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    Resale Considerations When Buying a Home

    BY LISA GONZALES, Realtor/Agent

    When looking to purchase a home the last thing on a buyer’s mind is selling the home. However, this is something that should be factored into your home buying process and should definitely be something a buyer discusses with their agent. Before entering every property that you as a buyer views, one of the most important things you should do is to take a good look at what you can see aesthetically all around you. Are there well maintained homes in the immediate vicinity of the house? Is there cars parked everywhere in the street making getting in and out of the drive way difficult, or are most cars parked on driveways? Are lawns cut and front yards taken care of, or are yards overgrown and homes looking run down? Can you see any huge water towers, pylons, or commercial buildings directly behind the home, or is there another home behind or a greenbelt?

    Just because you don’t mind the huge pylon, water tower, or 20 steps up to the front door, it is important that you think about what potential buyers you will be eliminating when you go to sell. For example the 20 steps up to the front door that you can sprint may potentially eliminate buyers who are elderly, have a physical disability, and some families with young children. The huge neon gas station sign that didn’t bother you because you work nights, may bother those that do not and would prefer not to have it shining in through their bedroom window. So let’s fast forward 24-36 months and suddenly you find out that your job is being located to another state, or any number of a thousand unforeseen circumstances alter your original plan of staying in the home long term and you need to sell your home quickly, I can guarantee it will be at this precise moment that you wish you had a crystal ball and been able to look into the future and know that if the water tower or electrical pylon was not directly behind your home that you could potentially have sold your home in one month, rather than the three, four or five months it will now take to sell, or maybe more.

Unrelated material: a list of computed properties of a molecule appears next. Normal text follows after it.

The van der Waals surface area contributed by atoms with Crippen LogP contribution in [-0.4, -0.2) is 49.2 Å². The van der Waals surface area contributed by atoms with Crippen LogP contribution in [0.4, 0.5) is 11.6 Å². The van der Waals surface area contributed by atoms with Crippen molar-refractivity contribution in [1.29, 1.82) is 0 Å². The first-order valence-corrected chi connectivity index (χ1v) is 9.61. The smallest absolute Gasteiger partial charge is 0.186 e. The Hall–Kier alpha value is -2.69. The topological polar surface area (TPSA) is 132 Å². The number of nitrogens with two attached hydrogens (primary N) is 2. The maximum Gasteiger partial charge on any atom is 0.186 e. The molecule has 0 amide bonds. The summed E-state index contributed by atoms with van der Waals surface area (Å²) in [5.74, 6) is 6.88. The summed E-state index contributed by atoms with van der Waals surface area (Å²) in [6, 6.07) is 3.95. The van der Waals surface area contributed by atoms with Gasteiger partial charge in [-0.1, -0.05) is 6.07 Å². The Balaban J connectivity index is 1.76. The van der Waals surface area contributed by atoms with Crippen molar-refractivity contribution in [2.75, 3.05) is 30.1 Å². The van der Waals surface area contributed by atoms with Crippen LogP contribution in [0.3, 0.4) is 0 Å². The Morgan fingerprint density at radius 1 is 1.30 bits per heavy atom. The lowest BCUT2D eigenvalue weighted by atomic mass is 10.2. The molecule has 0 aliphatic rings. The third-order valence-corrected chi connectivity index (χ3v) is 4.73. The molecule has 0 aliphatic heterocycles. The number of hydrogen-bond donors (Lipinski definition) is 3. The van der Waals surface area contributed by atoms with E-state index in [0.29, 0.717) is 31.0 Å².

If you find a home that has a nice open view from the back yard also bear in mind that over time that view could change to become the view of someone else’s back yard, gas station, or any number of things. Going to the city to find out what the land is zoned for, and if there are any plans for future development will also be beneficial as you may be paying top market value for the home and view, yet when you go to sell the view is not the one you bought.

    According to the US Census Bureau only 37% of Americans have lived in their home for 10 years or more, with the median being 8.7 years. It seems gone are the days when families spend 40+ years in the same home like our grandparents did. If a buyer pays the exact amount of their mortgage payment each month and no extra, it will take around 5-7 years before they begin to pay down the principal since most of the monthly payment prior to this time goes towards paying the interest.